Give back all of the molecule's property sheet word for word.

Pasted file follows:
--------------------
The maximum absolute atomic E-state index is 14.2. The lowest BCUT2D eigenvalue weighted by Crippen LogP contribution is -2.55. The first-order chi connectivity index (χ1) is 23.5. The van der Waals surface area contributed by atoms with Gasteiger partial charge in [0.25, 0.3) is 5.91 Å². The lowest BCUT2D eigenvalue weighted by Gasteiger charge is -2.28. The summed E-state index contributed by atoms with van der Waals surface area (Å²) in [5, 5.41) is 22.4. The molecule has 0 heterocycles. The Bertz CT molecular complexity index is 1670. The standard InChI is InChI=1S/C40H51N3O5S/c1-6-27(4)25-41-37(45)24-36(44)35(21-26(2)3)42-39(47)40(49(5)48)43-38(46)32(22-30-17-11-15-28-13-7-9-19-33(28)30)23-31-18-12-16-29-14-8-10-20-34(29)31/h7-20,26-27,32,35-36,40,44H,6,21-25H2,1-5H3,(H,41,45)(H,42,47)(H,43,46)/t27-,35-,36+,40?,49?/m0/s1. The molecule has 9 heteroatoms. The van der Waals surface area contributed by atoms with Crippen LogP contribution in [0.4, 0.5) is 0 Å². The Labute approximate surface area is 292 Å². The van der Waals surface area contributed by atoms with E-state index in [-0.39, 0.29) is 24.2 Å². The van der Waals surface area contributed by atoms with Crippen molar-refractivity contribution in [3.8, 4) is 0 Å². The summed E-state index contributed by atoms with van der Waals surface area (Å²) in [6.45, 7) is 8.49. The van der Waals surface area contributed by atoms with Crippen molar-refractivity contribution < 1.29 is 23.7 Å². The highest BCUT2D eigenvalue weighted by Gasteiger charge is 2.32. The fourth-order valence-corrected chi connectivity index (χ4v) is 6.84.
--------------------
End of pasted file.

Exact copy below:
The maximum absolute atomic E-state index is 14.2. The lowest BCUT2D eigenvalue weighted by Crippen LogP contribution is -2.55. The first-order chi connectivity index (χ1) is 23.5. The van der Waals surface area contributed by atoms with Gasteiger partial charge in [0.25, 0.3) is 5.91 Å². The lowest BCUT2D eigenvalue weighted by Gasteiger charge is -2.28. The summed E-state index contributed by atoms with van der Waals surface area (Å²) in [5, 5.41) is 22.4. The molecule has 0 heterocycles. The Bertz CT molecular complexity index is 1670. The standard InChI is InChI=1S/C40H51N3O5S/c1-6-27(4)25-41-37(45)24-36(44)35(21-26(2)3)42-39(47)40(49(5)48)43-38(46)32(22-30-17-11-15-28-13-7-9-19-33(28)30)23-31-18-12-16-29-14-8-10-20-34(29)31/h7-20,26-27,32,35-36,40,44H,6,21-25H2,1-5H3,(H,41,45)(H,42,47)(H,43,46)/t27-,35-,36+,40?,49?/m0/s1. The molecule has 9 heteroatoms. The van der Waals surface area contributed by atoms with Crippen LogP contribution in [0.4, 0.5) is 0 Å². The Labute approximate surface area is 292 Å². The van der Waals surface area contributed by atoms with E-state index in [-0.39, 0.29) is 24.2 Å². The van der Waals surface area contributed by atoms with Crippen molar-refractivity contribution in [3.8, 4) is 0 Å². The summed E-state index contributed by atoms with van der Waals surface area (Å²) in [6.45, 7) is 8.49. The van der Waals surface area contributed by atoms with Crippen molar-refractivity contribution < 1.29 is 23.7 Å². The highest BCUT2D eigenvalue weighted by Gasteiger charge is 2.32. The fourth-order valence-corrected chi connectivity index (χ4v) is 6.84.